You can also use the red ground as a regular etching resist hard ground. After rolling it out, dry it on a hot plate for about 20 min. It will stay flexible enough for a little while (day or so) so you could just draw through it with you etching needle. I like this option, because this ground stays on pretty well, and you don't have to be as careful with it as you have to with the johnson hardgrounds. The result looks much like a traditional line etching with asphaltum hard ground.
The second soft ground we did was mixing 3 parts Graphic Chemical water based ink Black #1659 and 1 part Lascaux Transparentlack #2060. This works similar to the red ink soft ground, but the ink granules are more coarse. You can either roll the ground on and then manipulate it with distilled water or then mix it with dist. water in little cups for several "strengths" to paint with directly on the plate. The different thicknesses of ground will let the ferric chloride bite though at different lengths of time. We used an Edinburg etch for all the etching in the class. Below is an example of a plate that we were working with the black ground - rolling it on and painting it with water ground mixture.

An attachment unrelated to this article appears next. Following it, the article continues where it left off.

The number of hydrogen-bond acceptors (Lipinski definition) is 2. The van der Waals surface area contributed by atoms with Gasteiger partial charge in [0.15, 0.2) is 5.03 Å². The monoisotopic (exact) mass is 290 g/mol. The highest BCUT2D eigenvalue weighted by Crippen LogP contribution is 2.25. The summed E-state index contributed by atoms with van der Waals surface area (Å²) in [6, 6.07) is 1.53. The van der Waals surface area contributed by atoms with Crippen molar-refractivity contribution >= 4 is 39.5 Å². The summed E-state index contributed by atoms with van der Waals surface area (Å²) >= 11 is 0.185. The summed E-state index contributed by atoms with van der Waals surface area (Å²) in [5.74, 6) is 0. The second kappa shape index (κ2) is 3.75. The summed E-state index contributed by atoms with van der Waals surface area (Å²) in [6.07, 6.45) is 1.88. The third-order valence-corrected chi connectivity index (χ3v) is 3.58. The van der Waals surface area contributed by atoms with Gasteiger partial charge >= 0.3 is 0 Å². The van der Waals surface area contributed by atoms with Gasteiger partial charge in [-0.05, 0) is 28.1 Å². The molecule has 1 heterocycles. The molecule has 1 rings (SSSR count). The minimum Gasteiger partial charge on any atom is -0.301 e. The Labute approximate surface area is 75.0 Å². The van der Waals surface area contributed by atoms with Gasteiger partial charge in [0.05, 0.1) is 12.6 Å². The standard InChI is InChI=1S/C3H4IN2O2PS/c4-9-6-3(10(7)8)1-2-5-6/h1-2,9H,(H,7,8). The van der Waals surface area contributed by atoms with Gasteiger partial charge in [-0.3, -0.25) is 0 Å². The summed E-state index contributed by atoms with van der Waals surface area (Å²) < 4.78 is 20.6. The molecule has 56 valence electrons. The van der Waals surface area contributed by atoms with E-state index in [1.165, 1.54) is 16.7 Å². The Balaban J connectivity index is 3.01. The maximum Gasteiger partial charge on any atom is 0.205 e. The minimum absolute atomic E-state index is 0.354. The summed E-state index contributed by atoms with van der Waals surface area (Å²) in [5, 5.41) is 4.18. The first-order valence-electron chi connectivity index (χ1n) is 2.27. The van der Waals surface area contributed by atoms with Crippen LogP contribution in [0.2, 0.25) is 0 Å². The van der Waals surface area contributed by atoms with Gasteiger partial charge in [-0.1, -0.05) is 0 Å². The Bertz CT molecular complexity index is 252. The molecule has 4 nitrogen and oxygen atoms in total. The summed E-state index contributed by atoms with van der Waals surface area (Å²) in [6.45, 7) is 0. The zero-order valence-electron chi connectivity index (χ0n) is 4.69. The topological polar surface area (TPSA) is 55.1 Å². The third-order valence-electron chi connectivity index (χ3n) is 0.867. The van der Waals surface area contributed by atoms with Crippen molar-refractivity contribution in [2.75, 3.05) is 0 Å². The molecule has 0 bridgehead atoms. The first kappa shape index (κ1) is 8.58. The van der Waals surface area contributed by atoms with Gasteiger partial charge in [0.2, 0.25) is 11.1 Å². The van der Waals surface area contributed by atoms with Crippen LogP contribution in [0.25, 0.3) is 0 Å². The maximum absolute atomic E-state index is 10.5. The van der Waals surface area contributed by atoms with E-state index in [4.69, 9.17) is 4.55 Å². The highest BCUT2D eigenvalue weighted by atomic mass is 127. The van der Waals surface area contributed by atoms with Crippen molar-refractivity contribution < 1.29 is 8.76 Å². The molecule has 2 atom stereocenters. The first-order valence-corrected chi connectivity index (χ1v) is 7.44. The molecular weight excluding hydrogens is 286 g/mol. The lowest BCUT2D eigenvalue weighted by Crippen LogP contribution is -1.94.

I like the possibility of some really nice tousche type washes with these grounds. You can use the red ground in the same way as the black. After rolling the red ground on you can use distilled water, which will separate the ink particles. The red will give you a finer wash and the black a coarser wash. You can also use sticks, q-tips and different type of brushes to manipulate the ground. If you are using the red ink just on its own without the transparentlack, you can get a stepped aquatint where the lighter applied areas will etch through first and thicker applied areas etching last. Below some pictures of us mixing the grounds and painting on them.
Here is a nice example of the soft ground wash etched on a plate. The plate, the print and a closeup:
I also found another link for floorwax etching ground using Future-floor polish. It can be found here.